Eugene artist Tallmadge Doyle peers up into the eternity of outer space and down into the depths of Earth’s oceans in the 30-some pieces she has created for a new show of her art that opens next week at Karin Clarke Gallery.
Doyle is known for her intricate, almost obsessive, works on paper that combine elements of printmaking in its various forms, from woodcuts to etching, with collage, painting and drawing.
Inspired by her fascination with science and love of its documentation, from historical maps to images beamed from the Hubble Space Telescope, Doyle creates beautifully colored works on paper and on wood panels that inhabit the boundary between science fiction and reality.
We’re not talking about scientific illustration. “I am not a linear thinker,” she says during a recent visit to her home studio. And though she’s primarily considered a printmaker, she is increasingly making only one version of her complicated images. “I don’t do many editions anymore,” she says.
Pictures such as “Celestial Ocean IV,” a 22×30-inch piece done in India ink and pigment pencils on paper, are a swirl of tiny organisms and views of the vastness of space. “I look at a lot of Hubble photographs,” she says, “and all these microscopic organisms. It’s both the macro and micro.”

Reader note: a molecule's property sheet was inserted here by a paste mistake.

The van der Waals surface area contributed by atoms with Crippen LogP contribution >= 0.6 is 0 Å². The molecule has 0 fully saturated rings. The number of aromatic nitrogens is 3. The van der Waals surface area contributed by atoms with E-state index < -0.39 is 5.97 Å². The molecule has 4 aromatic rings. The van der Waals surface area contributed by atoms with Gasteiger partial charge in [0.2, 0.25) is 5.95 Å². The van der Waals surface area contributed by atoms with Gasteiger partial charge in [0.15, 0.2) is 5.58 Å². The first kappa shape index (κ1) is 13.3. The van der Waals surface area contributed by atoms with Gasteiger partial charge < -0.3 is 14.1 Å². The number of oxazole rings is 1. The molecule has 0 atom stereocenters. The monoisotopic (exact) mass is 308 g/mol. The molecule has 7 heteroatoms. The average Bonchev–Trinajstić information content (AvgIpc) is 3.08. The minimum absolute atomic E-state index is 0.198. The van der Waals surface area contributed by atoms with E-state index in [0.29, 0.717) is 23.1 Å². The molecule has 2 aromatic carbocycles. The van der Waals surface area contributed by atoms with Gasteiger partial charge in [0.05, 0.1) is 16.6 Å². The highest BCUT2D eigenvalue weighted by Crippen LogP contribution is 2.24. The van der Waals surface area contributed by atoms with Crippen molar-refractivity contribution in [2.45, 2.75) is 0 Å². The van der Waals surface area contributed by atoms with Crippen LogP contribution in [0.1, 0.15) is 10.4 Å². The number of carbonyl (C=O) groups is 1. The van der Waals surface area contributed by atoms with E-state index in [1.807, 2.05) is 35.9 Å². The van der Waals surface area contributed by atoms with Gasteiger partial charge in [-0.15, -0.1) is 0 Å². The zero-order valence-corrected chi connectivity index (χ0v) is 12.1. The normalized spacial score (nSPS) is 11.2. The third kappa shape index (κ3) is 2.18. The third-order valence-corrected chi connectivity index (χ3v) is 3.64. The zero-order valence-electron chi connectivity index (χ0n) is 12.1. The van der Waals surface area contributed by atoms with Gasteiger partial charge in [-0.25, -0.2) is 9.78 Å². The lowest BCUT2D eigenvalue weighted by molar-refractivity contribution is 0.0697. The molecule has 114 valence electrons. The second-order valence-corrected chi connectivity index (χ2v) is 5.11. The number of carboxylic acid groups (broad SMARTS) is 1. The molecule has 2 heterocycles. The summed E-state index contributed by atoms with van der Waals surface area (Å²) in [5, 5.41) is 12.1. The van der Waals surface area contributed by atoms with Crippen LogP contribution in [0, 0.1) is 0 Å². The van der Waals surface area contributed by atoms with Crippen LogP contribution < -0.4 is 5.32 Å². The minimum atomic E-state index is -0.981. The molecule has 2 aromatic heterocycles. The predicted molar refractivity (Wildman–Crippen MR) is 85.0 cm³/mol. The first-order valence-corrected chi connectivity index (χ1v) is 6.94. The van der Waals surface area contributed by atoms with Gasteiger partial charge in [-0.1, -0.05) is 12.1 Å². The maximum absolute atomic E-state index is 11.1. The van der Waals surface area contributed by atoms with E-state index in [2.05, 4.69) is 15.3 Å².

Like many artists, she hunkered down and worked during the first bleak years of the pandemic, expanding on the earlier biologically based imagery she was known for and expanding her use of interesting papers and processes. She hands a visitor a recent small print done on a fine Japanese paper, a little heavier than tissue; she has painstakingly cut around the irregular but broadly circular edge of the image, and will use her printmaking press and archival adhesive to fasten the picture — about the size of a 45 rpm record — to a heavier paper before framing it. “Japanese paper is the best,” she says. “It soaks up all the ink.”
Speaking of ink, she’s become enamored of India ink for painting ever-more-intricate layers onto her prints. “The India ink I use has very concentrated pigments, which makes the appearance more vibrant than acrylic paint,” she says. “I also like the textural qualities they produce when dissolved with alcohol.”
This is her first solo show in Eugene in four years, though she regularly exhibits at Augen Gallery in Portland and had a recent solo show at the Seattle Art Museum Gallery.
Doyle grew up in New York and came to Eugene in 1990. In 1993, she got an MFA in printmaking from the University of Oregon and taught printmaking there for years as an adjunct professor. She has had residences at Playa Summer Lake and the Sitka Center for Art and Ecology in Oregon and at the Ucross and Brush Creek foundations in Wyoming.